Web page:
Some robotic quick-change artists are taking “dress for success” to a whole new level.
These shape-shifters can change their outer jackets in minutes. At the heart of each bot is a metal cube a few millimeters (several hundredths of an inch) across. Sheets of high-tech plastic can be tailored with cuts and heat into folded outfits that work like wings, wheels and other appendages. Depending on what outfit the bot wears, it can walk, roll or sail.
Researchers use magnetism to “drive” the little units. Such easy-to-alter machines might one day find use in everything from surgery to space exploration.
“It’s almost like putting clothes on the robot to give it different kinds of powers,” says Daniela Rus. This roboticist helped design the new prototypes. She works at the Massachusetts Institute of Technology in Cambridge. She and her colleagues unveiled them online, September 27, in Science Robotics.
Key to the bots’ outfits are a material that shrinks when heated. (It’s the same kind used in oven-bake Shrinky Dink toys.) The researchers encased this material between two sheets of polyester plastic.
To get “dressed,” a bot is parked atop the layered sheeting. On each sheet, the researchers peel away some of the polyester to expose the heat-shrinking film. Later, when warmed to 65° Celsius (149° Fahrenheit), those exposed strips will contract, causing the entire sheet to fold. Indeed, they fold into some desired shape, like the paper used to make origami animals and other structures. That’s why the researchers describe their bots as donning origami outfits.
Where the polyester is removed determines into what 3-D shape a heated sheet will fold. And that shape affects what job a robot can perform. For instance, one shape turns the device into a “Walk-bot.” When steered by a magnetic field, it can now totter along.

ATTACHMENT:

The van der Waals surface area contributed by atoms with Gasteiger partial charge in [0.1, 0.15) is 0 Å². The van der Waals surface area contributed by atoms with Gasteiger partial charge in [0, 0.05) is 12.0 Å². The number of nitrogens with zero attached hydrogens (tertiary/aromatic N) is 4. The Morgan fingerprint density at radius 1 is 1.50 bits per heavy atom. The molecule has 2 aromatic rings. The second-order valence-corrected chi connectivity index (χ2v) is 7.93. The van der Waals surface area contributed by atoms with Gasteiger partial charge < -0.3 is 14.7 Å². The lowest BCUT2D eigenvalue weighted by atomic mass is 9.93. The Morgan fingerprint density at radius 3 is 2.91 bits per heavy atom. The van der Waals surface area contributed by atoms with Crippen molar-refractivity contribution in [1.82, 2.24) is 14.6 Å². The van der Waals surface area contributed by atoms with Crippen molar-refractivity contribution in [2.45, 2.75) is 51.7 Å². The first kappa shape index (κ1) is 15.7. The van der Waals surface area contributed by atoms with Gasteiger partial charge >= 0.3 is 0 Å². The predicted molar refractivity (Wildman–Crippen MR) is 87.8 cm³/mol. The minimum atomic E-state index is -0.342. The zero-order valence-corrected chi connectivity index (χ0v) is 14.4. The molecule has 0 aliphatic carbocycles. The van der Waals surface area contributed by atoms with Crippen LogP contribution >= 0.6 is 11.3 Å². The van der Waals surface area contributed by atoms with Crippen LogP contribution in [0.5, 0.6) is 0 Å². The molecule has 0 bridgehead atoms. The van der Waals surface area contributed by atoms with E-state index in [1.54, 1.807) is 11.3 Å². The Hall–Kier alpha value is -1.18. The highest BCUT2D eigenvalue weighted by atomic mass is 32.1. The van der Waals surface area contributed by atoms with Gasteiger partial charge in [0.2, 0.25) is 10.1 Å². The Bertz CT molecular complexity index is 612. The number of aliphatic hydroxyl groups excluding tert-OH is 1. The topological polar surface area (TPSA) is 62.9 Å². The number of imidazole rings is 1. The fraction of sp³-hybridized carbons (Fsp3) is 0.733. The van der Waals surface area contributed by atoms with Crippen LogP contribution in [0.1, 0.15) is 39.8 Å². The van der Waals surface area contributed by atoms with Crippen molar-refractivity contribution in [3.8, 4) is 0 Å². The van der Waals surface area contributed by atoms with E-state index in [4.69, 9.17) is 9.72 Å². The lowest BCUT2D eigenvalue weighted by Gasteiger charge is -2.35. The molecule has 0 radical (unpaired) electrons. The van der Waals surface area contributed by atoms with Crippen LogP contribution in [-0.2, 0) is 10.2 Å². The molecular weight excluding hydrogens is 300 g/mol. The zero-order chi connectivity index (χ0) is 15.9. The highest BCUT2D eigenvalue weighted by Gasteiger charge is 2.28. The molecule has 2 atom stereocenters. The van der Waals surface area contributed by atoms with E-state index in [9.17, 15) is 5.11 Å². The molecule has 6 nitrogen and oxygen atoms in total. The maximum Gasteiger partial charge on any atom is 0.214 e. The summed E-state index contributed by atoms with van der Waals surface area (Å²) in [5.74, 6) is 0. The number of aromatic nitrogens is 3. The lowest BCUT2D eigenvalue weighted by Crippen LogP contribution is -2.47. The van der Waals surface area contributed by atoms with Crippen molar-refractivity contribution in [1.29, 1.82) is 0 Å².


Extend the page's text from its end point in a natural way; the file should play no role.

Once an outfit folds to jacket a bot, four latches close. They fasten the plastic outerwear in place. And that jacket now serves as a functioning exoskeleton — a scaffold that gives the bot its new function. The latches are made of a water-soluble material. So wetting them allows the robot to disrobe. Now it can suit up in something new before moving on to its next task.
Future origami jackets could arm robots with drills, scissors, shovels or grippers.
Such adaptable robots may be used for surgeries free of incisions, says Antoine Cully. He is a roboticist in England at Imperial College London. He was not involved in the new work. In this kind of surgery, a patient might ingest a magnetic core and various exoskeletons. A surgeon could then remotely control, from outside a patient’s body, which outfit a bot put on. The magnets would then be directed to navigate the robot around the patient’s body. Along the way, the mini robot could snip tissue or deliver drugs to selected cells.
Shape-shifting robots also could find use in other situations. They might be especially helpful in responding to natural disasters or on space missions. Here, the bots could perform a wide range of tasks without packing lots of spare parts.
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exoskeleton A hard, protective outer body covering of many animals that lack a true skeleton, such as an insect, crustacean or mollusk. The exoskeletons of insects and crustaceans are largely made of chitin. (in robotics) An outside structure that gives a unit structure and strength.
incision (v. to incise) A cut with some blade-like object or marking that has been cut into some material. Surgeons, for instance, use scalpels to make incisions through the skin and muscle to reach internal organs.
magnetism The attractive influence, or force, created by certain materials, called magnets, or by the movement of electric charges.
origami The traditional Japanese art of paper folding. It starts with a flat sheet of paper. Through folding — and no cutting — the paper can be carefully folded into decorative 3-D structures, such as a bird in flight.
polyester A synthetic material used chiefly to make fabrics. The actual chemical name for the material used is polyethylene terephthalate.
robot A machine that can sense its environment, process information and respond with specific actions. Some robots can act without any human input, while others are guided by a human.
roboticist Someone who designs or builds robots.